A major ongoing background project at St Hugh’s College library is that of reclassification or, more specifically, changing the shelfmarks on older stock according to the latest edition of the Dewey Decimal Classification (DDC) in line with the bespoke requirements of the library. These requirements are based on extensive consultation with the College’s Fellows in each subject area, and on a more general assessment of the needs of members as a whole.

Published by the OCLC , but edited by a team at the Library of Congress, DDC is currently in its 23rd edition. New editions are published every seven years or so, when trends in the books being published at the time press the editors to revise the classifications in order to better match the needs of DDC’s users.

Reclassifying large collections is an onerous task and no library can afford to implement a new DDC Edition simply because it is available. However, one of the practical consequences of a DDC Edition changing both numbers and the precise subject definitions they relate to means that, over time, new acquisitions are classified and shelved somewhere other than the books a library already holds on those subjects.

So, reviewing shelfmarks on older stock gives an opportunity to re-sort the collection so that older and newer material that would otherwise be shelved apart can be collocated. It also allows for old labels or handwritten codes to be replaced with standardised, easy-to-read labels, making finding books or determining where they should go back on to the shelves that much easier for readers and staff-members alike.

One of the customisations adopted at St Hugh’s is that numbers will be no longer than three digits after the point, that the final digit must not be zero, and that the number will be followed by a three-letter code. This determins that items with the same numbers be shelved alphabetically. The code is the first three letters of the lead author’s surname or, in the case of edited works, the first three letters of the first keyword in the title, which ensures that if future editions are edited by different people at least they will be shelved together. For example:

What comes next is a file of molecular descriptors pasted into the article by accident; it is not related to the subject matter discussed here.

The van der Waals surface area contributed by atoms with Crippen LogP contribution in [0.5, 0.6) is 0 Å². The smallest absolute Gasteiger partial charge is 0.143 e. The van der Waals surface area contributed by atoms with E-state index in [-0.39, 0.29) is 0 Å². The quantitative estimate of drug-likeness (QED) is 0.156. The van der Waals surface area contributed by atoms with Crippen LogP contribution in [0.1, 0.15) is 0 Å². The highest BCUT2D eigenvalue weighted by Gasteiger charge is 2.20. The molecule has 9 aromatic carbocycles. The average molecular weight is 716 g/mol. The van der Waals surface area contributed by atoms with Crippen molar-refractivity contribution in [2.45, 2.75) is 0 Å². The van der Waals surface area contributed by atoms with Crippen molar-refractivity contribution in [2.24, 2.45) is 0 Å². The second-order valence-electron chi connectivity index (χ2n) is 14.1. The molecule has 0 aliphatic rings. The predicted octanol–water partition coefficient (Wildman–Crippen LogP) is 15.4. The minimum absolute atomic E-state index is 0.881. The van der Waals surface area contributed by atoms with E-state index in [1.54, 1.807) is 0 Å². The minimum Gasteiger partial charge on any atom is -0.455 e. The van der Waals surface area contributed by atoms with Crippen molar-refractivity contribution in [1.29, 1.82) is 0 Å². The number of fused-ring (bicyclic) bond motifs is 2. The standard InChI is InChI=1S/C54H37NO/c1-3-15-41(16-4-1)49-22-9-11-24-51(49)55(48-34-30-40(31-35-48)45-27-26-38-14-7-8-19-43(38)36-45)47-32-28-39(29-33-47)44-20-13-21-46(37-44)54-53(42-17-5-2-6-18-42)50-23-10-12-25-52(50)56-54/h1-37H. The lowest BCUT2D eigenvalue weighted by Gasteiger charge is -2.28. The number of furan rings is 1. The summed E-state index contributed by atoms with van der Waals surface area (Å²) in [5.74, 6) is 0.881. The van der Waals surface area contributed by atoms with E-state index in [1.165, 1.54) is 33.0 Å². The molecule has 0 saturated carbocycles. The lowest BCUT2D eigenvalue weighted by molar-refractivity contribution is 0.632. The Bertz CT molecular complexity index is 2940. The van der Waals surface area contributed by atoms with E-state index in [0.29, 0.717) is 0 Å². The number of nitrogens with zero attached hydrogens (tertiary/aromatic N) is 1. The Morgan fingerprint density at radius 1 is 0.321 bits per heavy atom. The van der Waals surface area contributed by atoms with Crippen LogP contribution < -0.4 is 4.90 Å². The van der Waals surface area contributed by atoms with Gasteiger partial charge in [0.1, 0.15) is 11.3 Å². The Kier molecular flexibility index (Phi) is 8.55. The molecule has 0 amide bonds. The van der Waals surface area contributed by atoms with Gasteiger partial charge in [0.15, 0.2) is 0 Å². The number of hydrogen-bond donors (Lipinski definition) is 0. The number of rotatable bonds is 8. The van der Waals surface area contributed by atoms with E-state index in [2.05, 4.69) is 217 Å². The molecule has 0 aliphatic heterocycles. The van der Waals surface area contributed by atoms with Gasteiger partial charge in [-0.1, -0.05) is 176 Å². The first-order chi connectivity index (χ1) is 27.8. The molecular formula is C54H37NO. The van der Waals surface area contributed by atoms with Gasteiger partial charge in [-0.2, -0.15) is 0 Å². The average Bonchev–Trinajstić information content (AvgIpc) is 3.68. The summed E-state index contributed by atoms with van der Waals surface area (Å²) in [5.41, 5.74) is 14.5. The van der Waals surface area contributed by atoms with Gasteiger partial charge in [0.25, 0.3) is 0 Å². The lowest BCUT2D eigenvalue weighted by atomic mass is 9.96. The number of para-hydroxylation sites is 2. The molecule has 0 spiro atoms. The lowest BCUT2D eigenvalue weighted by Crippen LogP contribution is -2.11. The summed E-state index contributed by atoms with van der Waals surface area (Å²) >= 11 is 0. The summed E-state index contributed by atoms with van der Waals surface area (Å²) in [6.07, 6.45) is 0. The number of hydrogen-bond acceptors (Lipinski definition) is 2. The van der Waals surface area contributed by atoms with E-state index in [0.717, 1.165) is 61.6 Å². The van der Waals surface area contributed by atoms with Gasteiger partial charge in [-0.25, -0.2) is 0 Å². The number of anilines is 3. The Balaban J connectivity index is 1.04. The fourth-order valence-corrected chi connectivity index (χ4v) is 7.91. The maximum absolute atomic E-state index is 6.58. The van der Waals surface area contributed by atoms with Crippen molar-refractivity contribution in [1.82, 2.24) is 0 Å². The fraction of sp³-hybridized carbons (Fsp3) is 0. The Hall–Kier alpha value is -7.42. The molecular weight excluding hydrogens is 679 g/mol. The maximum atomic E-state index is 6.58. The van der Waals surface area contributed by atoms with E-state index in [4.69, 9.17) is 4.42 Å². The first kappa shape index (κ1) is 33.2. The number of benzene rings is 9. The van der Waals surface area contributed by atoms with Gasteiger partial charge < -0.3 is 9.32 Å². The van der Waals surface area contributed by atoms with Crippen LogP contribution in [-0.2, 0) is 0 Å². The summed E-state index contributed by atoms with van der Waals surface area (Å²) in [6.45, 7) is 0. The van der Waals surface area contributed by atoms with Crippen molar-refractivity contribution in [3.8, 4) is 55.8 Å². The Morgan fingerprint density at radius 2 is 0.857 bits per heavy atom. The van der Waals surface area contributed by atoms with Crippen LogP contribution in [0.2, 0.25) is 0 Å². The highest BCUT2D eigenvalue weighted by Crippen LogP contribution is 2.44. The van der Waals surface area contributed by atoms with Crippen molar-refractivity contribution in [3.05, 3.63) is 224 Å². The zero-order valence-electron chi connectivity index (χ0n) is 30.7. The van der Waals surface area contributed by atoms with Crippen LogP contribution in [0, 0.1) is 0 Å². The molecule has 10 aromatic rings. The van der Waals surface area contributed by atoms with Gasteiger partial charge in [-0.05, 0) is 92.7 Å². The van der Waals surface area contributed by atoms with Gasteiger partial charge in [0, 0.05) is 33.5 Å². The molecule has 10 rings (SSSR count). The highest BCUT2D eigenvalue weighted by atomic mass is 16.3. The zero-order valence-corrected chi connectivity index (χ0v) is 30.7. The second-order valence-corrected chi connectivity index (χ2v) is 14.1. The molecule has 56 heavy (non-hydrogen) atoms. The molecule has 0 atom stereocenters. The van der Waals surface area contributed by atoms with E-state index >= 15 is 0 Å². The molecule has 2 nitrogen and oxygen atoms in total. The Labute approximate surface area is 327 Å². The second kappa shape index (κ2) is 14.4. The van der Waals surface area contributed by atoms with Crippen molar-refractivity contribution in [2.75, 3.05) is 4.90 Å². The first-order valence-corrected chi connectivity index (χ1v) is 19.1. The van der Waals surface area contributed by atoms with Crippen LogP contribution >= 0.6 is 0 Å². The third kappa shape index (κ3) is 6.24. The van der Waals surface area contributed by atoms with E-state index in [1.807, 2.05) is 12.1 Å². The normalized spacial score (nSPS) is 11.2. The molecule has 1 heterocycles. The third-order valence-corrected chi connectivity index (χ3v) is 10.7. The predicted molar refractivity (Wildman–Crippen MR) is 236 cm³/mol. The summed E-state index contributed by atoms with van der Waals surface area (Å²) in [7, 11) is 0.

• 111 GOS (subject: Ontology; author: Gosden; title: Social being and time)
  • 409 KAR (subject: Incidence of and public measures to prevent disease > History, geographic treatment, biography; author: Karlen; title: Man and microbes)
  • 51 BEH (subject: General topics in behaviour; editor: Krebs; title: Behavioural ecology)

My first contribution to this project has been to reclassify our anthropology/archaeology books that had the shelfmark 572, which is now used for biochemistry. Before the books can be relabelled and redistributed to their new locations each must go through a review process to determine the most appropriate shelfmark for it according to the criteria now applied. Sources for this include what other Oxford libraries that use Dewey (not many) use if they have the same items, what the colophon says (Library of Congress cataloguing-in-publication data included behind the title page of many US books states the Dewey number and the edition current at the time of cataloguing), and looking up via their respective web catalogues what the Library of Congress and the British Library have on their records. Likely candidate numbers are then checked in the online version of DDC 23 (“WebDewey”) and a table constructed of titles, with their proposed numbers and the sources for these recommendations.

Only once a whole number section (such as 572, excluding newer items already catalogued to the current criteria) has been examined and the proposed numbers agreed, does the fun of relabelling and moving each book begin. The items under 572 were dispersed far and wide, mostly to 300-309 but also to the: 110s, 150s, 170s, 200s, 210s, 390s, 550s, 570s, 590s, 610s, 700s, 720s and the 990s.

On reflection, it is a very satisfying procedure to make an intellectual judgement about how a book should be classified, enact it, and then give that book a new home, amongst other titles that were not previously its neighbours. This illustrates very clearly how much we, as readers and librarians, assume about a book from where it is shelved, and the other books that surround it.